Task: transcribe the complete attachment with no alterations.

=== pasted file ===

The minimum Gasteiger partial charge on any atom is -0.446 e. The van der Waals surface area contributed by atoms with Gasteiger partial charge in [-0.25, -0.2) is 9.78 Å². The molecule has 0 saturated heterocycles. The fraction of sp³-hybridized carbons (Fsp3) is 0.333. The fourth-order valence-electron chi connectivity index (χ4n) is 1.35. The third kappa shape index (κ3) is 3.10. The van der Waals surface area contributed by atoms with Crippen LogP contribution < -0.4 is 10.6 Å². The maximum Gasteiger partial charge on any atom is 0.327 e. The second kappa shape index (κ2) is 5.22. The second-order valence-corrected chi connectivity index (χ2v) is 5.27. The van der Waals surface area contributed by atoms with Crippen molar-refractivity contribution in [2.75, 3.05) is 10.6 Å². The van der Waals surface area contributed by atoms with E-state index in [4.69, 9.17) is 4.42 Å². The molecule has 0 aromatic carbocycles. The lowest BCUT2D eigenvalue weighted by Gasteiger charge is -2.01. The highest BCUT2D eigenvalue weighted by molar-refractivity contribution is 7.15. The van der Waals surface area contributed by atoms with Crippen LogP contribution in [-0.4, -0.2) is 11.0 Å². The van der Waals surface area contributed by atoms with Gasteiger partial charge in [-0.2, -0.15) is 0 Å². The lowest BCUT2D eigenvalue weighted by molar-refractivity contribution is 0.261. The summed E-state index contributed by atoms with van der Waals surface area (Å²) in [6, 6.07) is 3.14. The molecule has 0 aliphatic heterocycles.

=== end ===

The minimum Gasteiger partial charge on any atom is -0.446 e. The van der Waals surface area contributed by atoms with Gasteiger partial charge in [-0.25, -0.2) is 9.78 Å². The molecule has 0 saturated heterocycles. The fraction of sp³-hybridized carbons (Fsp3) is 0.333. The fourth-order valence-electron chi connectivity index (χ4n) is 1.35. The third kappa shape index (κ3) is 3.10. The van der Waals surface area contributed by atoms with Crippen LogP contribution < -0.4 is 10.6 Å². The maximum Gasteiger partial charge on any atom is 0.327 e. The second kappa shape index (κ2) is 5.22. The second-order valence-corrected chi connectivity index (χ2v) is 5.27. The van der Waals surface area contributed by atoms with Crippen molar-refractivity contribution in [2.75, 3.05) is 10.6 Å². The van der Waals surface area contributed by atoms with E-state index in [4.69, 9.17) is 4.42 Å². The molecule has 0 aromatic carbocycles. The lowest BCUT2D eigenvalue weighted by Gasteiger charge is -2.01. The highest BCUT2D eigenvalue weighted by molar-refractivity contribution is 7.15. The van der Waals surface area contributed by atoms with Crippen LogP contribution in [-0.4, -0.2) is 11.0 Å². The van der Waals surface area contributed by atoms with Gasteiger partial charge in [-0.2, -0.15) is 0 Å². The lowest BCUT2D eigenvalue weighted by molar-refractivity contribution is 0.261. The summed E-state index contributed by atoms with van der Waals surface area (Å²) in [6, 6.07) is 3.14. The molecule has 0 aliphatic heterocycles.